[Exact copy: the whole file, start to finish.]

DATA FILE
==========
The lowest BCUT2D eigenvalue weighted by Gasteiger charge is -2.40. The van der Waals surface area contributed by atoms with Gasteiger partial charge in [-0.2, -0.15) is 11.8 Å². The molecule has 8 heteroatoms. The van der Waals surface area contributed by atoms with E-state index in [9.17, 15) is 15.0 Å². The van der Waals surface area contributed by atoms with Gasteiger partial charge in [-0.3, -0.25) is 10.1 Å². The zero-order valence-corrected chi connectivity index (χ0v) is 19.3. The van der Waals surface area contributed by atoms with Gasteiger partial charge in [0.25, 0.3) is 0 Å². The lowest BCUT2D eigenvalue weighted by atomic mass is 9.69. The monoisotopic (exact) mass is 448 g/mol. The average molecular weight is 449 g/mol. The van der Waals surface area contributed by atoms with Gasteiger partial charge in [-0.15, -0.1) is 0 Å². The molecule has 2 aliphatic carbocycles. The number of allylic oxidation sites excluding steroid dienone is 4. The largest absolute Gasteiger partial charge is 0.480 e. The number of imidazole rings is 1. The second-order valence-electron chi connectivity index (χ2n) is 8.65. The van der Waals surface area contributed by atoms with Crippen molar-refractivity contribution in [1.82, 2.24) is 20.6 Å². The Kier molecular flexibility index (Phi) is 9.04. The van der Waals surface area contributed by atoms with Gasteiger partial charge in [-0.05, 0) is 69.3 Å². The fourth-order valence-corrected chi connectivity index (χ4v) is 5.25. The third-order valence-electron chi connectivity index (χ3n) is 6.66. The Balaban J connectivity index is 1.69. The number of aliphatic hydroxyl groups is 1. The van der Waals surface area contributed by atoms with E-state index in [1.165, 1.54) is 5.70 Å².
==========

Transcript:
The lowest BCUT2D eigenvalue weighted by Gasteiger charge is -2.40. The van der Waals surface area contributed by atoms with Gasteiger partial charge in [-0.2, -0.15) is 11.8 Å². The molecule has 8 heteroatoms. The van der Waals surface area contributed by atoms with E-state index in [9.17, 15) is 15.0 Å². The van der Waals surface area contributed by atoms with Gasteiger partial charge in [-0.3, -0.25) is 10.1 Å². The zero-order valence-corrected chi connectivity index (χ0v) is 19.3. The van der Waals surface area contributed by atoms with Gasteiger partial charge in [0.25, 0.3) is 0 Å². The lowest BCUT2D eigenvalue weighted by atomic mass is 9.69. The monoisotopic (exact) mass is 448 g/mol. The average molecular weight is 449 g/mol. The van der Waals surface area contributed by atoms with Gasteiger partial charge in [-0.15, -0.1) is 0 Å². The molecule has 2 aliphatic carbocycles. The number of allylic oxidation sites excluding steroid dienone is 4. The largest absolute Gasteiger partial charge is 0.480 e. The number of imidazole rings is 1. The second-order valence-electron chi connectivity index (χ2n) is 8.65. The van der Waals surface area contributed by atoms with Crippen molar-refractivity contribution in [1.82, 2.24) is 20.6 Å². The Kier molecular flexibility index (Phi) is 9.04. The van der Waals surface area contributed by atoms with Gasteiger partial charge in [-0.05, 0) is 69.3 Å². The fourth-order valence-corrected chi connectivity index (χ4v) is 5.25. The third-order valence-electron chi connectivity index (χ3n) is 6.66. The Balaban J connectivity index is 1.69. The number of aliphatic hydroxyl groups is 1. The van der Waals surface area contributed by atoms with E-state index in [1.165, 1.54) is 5.70 Å².